Collection highlights revival of Al Muhaqqaq script by master calligraphers Dr. Nassar Mansour and Sir Mark Allen.
SHARJAH, October 30, 2017: Sharjah Calligraphy Museum today unveiled a new exhibition featuring works of art crafted by two calligraphers.
‘From the Heart to the Pen’ is a collection of 34 religious texts, sayings and lines of poetry composed by the influential Jordanian academic and artist Dr. Nassar Mansour and his British student, Sir Mark Allen.
Many of the pieces provide examples of Al Muhaqqaq script, a form of 11th century Islamic calligraphy that declined in use over the centuries until it was restored to its glorious past thanks to the work of Dr. Nassar and Sir Mark.
Running at Sharjah Calligraphy Museum from October 30 to December 30, 2017, the exhibition provides a unique opportunity to witness the intricate work of two experts in their field, as well as appreciate the revival of a script once thought lost forever.
Manal Ataya, Director General of Sharjah Museums Authority, said: “It gives me great pleasure to announce the opening of ‘From the Heart to the Pen’at Sharjah Calligraphy Museum. The collection is truly breathtaking, both in terms of its visual appeal and its relevance to the art of Islamic calligraphy.
“On behalf of Sharjah Museums Authority, we thank Dr. Nassar Mansour and Sir Mark Allen wholeheartedly for their dedication to reviving Al Muhaqqaq script and for sharing these beautiful pieces of art with our community.
“This exhibition demonstrates the vital role played by museums in inspiring visitors from the UAE and around the world and encouraging them to learn about key aspects of the Islamic world’s art and heritage.”
‘From the Heart to the Pen’ presents diverse works comprising religious texts, poetic traditional quotations and sayings mostly composed in Al Muhaqqaq script, but featuring other scripts such as Al Thuluth Al Jaly, and Al Kufi Al Murabba’a. Many are crafted with ink and gold on burnished paper or cardboard.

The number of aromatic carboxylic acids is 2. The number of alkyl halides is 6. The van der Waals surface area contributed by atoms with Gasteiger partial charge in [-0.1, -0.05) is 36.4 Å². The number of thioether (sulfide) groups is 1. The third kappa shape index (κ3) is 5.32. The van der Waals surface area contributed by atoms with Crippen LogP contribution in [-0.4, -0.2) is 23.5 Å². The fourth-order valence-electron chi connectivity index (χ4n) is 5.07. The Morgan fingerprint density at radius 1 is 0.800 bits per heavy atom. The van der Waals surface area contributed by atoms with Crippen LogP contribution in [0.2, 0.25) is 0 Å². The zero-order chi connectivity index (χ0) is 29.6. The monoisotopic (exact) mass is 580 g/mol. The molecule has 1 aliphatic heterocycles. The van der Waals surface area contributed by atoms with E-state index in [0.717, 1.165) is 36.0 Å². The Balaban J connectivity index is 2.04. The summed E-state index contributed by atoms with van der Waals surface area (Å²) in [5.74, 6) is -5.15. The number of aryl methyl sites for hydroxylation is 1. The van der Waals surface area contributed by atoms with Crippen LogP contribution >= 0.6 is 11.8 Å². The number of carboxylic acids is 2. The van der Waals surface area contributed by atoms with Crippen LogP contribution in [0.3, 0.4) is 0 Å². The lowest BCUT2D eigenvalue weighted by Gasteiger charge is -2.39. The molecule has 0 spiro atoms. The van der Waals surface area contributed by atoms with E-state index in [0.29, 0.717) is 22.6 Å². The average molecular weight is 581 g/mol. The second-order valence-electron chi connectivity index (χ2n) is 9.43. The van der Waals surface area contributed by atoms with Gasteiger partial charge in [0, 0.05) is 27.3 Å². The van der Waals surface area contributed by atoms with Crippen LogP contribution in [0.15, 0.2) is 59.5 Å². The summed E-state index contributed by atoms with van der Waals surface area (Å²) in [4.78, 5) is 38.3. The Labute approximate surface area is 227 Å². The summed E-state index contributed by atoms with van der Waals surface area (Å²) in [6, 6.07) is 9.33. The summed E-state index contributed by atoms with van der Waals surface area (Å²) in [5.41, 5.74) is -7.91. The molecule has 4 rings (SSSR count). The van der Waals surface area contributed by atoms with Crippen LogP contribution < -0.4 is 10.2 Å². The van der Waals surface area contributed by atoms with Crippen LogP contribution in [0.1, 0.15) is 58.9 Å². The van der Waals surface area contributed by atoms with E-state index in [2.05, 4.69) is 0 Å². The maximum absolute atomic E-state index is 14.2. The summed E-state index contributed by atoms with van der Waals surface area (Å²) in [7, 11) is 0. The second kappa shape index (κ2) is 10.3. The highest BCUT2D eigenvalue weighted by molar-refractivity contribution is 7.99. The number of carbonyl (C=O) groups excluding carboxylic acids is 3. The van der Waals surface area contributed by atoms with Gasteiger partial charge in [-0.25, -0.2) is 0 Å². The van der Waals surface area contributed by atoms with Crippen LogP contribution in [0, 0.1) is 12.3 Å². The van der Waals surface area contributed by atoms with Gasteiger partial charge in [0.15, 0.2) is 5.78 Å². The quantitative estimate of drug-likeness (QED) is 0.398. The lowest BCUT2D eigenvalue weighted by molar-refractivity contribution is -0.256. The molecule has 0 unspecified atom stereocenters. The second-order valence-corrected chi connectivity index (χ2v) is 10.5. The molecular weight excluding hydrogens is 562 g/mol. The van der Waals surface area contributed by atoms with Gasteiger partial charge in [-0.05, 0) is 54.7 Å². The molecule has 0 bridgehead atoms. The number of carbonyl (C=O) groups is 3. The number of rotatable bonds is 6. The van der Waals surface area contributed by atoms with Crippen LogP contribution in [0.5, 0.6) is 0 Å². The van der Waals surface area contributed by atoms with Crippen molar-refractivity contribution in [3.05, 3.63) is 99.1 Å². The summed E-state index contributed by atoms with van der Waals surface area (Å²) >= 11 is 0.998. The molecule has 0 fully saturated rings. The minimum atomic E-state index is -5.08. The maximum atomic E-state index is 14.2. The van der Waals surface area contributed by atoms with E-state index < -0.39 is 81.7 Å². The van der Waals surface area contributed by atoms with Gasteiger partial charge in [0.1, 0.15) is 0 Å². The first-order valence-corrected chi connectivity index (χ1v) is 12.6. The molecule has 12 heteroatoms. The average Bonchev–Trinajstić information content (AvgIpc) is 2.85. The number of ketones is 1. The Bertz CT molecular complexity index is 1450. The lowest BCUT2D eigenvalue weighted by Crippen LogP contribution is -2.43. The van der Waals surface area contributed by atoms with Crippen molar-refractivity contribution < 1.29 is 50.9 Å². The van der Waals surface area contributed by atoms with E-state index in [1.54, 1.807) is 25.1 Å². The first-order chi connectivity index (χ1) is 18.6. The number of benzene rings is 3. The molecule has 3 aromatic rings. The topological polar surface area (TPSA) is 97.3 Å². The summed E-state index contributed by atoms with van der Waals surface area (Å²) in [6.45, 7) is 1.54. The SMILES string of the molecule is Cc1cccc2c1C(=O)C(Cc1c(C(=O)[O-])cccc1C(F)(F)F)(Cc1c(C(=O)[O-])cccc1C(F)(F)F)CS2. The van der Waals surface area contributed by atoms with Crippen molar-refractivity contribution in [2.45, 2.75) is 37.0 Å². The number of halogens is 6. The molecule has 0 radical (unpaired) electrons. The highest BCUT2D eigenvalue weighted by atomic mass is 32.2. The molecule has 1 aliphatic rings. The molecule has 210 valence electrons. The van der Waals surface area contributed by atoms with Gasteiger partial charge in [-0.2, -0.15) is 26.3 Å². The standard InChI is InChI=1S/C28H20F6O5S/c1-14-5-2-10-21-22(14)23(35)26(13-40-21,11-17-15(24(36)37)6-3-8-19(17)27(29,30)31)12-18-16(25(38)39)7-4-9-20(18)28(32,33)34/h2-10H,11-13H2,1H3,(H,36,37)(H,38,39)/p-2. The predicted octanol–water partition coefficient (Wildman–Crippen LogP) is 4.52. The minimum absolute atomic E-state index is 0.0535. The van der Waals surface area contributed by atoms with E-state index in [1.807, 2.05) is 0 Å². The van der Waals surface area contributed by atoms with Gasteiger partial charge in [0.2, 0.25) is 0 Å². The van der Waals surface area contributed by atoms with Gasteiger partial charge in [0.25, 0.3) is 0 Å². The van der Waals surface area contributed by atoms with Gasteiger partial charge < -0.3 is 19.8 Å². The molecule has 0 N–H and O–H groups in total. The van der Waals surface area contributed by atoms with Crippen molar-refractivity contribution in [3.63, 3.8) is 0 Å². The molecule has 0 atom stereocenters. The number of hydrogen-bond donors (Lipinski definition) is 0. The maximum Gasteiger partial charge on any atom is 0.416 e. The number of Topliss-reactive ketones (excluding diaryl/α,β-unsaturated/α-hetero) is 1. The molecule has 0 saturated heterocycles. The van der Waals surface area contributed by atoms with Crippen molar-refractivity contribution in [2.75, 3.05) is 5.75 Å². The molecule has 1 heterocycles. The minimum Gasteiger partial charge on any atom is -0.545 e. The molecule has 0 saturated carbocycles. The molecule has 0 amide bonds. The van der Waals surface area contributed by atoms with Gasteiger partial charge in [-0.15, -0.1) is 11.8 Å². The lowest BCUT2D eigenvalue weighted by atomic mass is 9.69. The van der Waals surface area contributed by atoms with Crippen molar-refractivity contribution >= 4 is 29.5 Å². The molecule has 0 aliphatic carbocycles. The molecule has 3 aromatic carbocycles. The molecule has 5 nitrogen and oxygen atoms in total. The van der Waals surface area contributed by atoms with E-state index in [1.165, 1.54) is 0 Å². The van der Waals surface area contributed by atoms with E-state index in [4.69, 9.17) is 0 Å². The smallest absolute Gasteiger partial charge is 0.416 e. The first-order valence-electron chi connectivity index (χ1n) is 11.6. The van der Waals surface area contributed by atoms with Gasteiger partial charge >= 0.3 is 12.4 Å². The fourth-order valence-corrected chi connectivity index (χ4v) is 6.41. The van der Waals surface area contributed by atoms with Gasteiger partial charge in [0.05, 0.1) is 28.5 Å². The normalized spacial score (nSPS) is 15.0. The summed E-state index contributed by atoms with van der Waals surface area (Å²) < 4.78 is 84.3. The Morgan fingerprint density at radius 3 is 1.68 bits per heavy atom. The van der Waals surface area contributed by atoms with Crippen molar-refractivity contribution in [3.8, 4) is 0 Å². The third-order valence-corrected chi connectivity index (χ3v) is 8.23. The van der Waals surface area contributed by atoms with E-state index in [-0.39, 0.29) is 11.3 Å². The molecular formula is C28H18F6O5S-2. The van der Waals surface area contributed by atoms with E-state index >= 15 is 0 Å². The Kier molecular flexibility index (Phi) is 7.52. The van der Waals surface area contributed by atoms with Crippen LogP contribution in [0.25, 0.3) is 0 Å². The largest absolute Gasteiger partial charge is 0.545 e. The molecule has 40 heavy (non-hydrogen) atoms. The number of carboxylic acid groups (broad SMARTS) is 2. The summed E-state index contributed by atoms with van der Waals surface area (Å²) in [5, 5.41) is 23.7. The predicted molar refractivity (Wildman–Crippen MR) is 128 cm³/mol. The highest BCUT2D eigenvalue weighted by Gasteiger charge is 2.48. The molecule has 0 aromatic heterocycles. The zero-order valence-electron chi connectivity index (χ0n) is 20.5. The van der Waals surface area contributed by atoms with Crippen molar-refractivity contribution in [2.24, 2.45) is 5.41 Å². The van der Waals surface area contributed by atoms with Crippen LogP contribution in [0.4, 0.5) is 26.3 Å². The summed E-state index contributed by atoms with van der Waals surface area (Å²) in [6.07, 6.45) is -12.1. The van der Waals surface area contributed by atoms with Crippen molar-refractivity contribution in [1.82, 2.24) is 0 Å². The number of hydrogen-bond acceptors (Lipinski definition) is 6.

The exhibition reveals the contrasting fortunes of Al Muhaqqaq script over the centuries, especially its declining use after the death of Ahmed Karahisari, the last master of the script, some 470 years ago.
“The art of calligraphy flows and pulses with love. It is formed by the pen in the shape of letters and set in beautiful structures and sublime meanings,” said Dr. Mansour.
“It is pure art and emotion, captured in the written form for all to see and appreciate.”
The idea for the exhibition’s title was inspired by a well-known statement by Ibn Al Muqafa’a who said: ‘the post of the heart is known by the title and seen without sight’,” revealed Sir Mark Allen.
“Calligraphy is a beautiful art form. It must come from the heart otherwise it will be shallow and will fail to penetrate into the conscience of the reader,” he said.
Dr. Nassar Mansour, who is regarded as one of the most influential calligraphers in the Arab world, played a key role in reviving the script. The academic paper he submitted to receive a PhD in 2006 included a study on the origins, development and schools of Al Muhaqqaq.
Born in Jordan in 1967, Dr. Nassar is an Associate Professor of Islamic Calligraphy and Qura’nic Manuscripts and a member of The Islamic Manuscript Association (TIMA), Cambridge, UK. He has written and published many academic papers and two books on calligraphy. He is currently a lecturer in Islamic Art History, Art of Islamic Calligraphy and Qur’anic manuscripts at the Institute of Islamic Arts and Architecture at The World Islamic Sciences and Education University (W.I.S.E), Amman.
Dr. Nassar’s art works can be found in the permanent collections of many national museums, such as The British Museum, The Contemporary Museum of Calligraphy in Moscow, The Aga Khan Museum in Toronto, and The Jordan National Gallery of Fine Arts in Amman.
Sir Mark Allen was born in England in 1950. He studied Arabic and Turkish at Exeter College, Oxford and worked in the British Foreign Service between 1973-2004, with postings in Abu Dhabi, Cairo, Belgrade and Amman.
In the late 1970s in Cairo, his tutor in Qur’anic studies taught him to appreciate the six classical Arabic scripts. He continued his interest through private study in London until in 2006 when he was introduced to Dr. Nassar who, since then, has been his teacher. Sir Mark has written four books on religious and Middle Eastern topics and has edited and written an introduction to Dr. Nassar’s study of Al Muhaqqaq, ‘Sacred Script’, published in 2011.
For more information, please visit www.sharjahmuseums.ae